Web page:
Minnesota - A kosher butcher was fired after more than 10 years of successful employment when a new rabbi found his qualifications religiously suspect. The court had to decide whether to treat the case as religious or secular.
AER Slaughtering services provides slaughtering services for companies that sell kosher meat products. Leo Maruani went to work for AER as a shochet in 1993. In 2003, Rabbi Aryeh Ralbag became the certifying authority and he reviewed Maruani’s qualifications and decided that he was not “God-fearing in the public’s eye.” He offered several reasons: Maruani drove to synagogue services instead of walking as required; he did not wear a full beard and dark suit; and his wife, a convert to Judaism, did not cover her hair or use the Jewish ritual bath. AER terminated Maruani.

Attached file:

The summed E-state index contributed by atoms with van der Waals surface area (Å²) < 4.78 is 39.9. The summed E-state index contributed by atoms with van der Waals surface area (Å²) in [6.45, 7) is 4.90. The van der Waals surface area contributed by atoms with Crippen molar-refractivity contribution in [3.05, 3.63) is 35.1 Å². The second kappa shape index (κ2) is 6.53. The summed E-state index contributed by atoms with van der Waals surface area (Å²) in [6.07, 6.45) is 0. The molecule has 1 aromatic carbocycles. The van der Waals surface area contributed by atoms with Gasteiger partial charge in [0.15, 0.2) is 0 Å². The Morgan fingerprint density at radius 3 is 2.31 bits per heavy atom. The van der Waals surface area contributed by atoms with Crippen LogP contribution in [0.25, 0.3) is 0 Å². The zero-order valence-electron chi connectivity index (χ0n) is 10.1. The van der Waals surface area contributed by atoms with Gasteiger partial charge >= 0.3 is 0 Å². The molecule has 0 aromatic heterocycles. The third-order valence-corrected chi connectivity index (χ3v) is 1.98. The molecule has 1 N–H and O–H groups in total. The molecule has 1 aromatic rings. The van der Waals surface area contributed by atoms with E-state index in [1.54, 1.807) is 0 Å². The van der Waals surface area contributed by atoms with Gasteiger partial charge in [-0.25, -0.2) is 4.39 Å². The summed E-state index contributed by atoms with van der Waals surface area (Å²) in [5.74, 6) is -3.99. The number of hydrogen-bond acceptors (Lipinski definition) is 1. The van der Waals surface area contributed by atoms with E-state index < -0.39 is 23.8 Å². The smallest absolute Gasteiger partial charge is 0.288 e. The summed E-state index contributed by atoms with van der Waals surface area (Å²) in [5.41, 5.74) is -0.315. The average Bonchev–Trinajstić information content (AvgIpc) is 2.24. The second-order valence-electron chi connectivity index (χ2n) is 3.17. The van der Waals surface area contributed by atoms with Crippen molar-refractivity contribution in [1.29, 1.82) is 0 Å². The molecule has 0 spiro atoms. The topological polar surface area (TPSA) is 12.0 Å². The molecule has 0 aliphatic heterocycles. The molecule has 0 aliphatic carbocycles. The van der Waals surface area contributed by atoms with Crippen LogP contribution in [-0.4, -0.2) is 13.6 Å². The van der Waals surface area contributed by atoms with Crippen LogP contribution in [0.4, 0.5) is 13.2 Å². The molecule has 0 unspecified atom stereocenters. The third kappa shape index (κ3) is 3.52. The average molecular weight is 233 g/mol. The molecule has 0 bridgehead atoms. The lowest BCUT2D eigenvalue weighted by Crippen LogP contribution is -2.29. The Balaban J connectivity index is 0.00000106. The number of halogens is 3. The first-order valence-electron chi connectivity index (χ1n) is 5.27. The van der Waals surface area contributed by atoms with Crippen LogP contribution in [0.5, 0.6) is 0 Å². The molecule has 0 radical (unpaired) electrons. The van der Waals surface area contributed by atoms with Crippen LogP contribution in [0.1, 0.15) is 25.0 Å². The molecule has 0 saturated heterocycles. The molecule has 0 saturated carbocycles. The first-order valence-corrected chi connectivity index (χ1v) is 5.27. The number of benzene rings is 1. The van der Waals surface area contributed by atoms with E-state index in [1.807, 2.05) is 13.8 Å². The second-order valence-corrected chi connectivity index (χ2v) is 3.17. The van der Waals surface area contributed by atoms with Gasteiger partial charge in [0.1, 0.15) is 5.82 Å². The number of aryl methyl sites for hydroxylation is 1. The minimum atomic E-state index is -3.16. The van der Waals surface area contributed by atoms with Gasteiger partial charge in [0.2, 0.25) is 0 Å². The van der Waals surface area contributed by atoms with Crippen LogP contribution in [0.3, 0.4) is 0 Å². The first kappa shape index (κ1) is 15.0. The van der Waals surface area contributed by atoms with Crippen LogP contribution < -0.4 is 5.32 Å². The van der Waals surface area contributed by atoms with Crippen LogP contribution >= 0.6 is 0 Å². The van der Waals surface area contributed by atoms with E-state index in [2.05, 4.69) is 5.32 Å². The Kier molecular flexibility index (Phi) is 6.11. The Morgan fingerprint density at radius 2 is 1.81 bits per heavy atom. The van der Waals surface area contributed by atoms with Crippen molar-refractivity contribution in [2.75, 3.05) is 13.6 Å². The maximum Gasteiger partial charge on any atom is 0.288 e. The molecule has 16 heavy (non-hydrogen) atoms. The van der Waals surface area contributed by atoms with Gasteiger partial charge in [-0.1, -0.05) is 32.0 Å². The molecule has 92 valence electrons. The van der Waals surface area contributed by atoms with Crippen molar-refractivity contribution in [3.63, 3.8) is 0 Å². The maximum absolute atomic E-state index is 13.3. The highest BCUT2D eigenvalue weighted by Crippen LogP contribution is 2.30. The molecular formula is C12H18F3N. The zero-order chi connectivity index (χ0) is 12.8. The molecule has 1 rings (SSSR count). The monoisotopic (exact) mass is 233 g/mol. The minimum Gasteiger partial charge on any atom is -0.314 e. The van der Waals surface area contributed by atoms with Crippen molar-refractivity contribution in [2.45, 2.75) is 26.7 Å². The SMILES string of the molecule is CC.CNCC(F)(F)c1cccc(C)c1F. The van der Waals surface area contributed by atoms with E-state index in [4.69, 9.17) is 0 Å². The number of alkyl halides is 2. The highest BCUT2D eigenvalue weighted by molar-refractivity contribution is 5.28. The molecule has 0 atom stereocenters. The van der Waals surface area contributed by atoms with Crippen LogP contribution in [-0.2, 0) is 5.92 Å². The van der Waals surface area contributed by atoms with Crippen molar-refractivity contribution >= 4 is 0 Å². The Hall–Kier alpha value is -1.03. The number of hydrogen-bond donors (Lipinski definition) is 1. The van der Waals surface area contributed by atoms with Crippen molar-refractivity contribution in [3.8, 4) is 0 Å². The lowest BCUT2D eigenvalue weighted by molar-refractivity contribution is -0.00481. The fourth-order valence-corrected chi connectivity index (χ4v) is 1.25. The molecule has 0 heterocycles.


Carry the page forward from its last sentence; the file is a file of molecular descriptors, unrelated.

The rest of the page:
Maruani sued AER in Minnesota state court and AER removed the case to federal district court. In his complaint Maruani claimed that AER discriminated against him on the basis of religion in violation of the Minnesota Human Rights Act. AER claimed that the court had no jurisdiction over Maruani’s claims. The First Amendment of the U.S. Constitution provides that “Congress shall make no law respecting an establishment of religion, or prohibiting the free exercise thereof.” The court decision was that AER was clearly a secular employer, operating as a for-profit business and not owned by any church; it was thus not entitled to First Amendment religious protection. Maruani’s job, on the other hand, clearly was religious in nature as it involved slaughtering animals according to Jewish ritual. Inquiring into Maruani’s religious discrimination claim would involve the court’s consideration of the rabbi’s rules and Maruani’s own religious conformity; accordingly, the court dismissed that claim.
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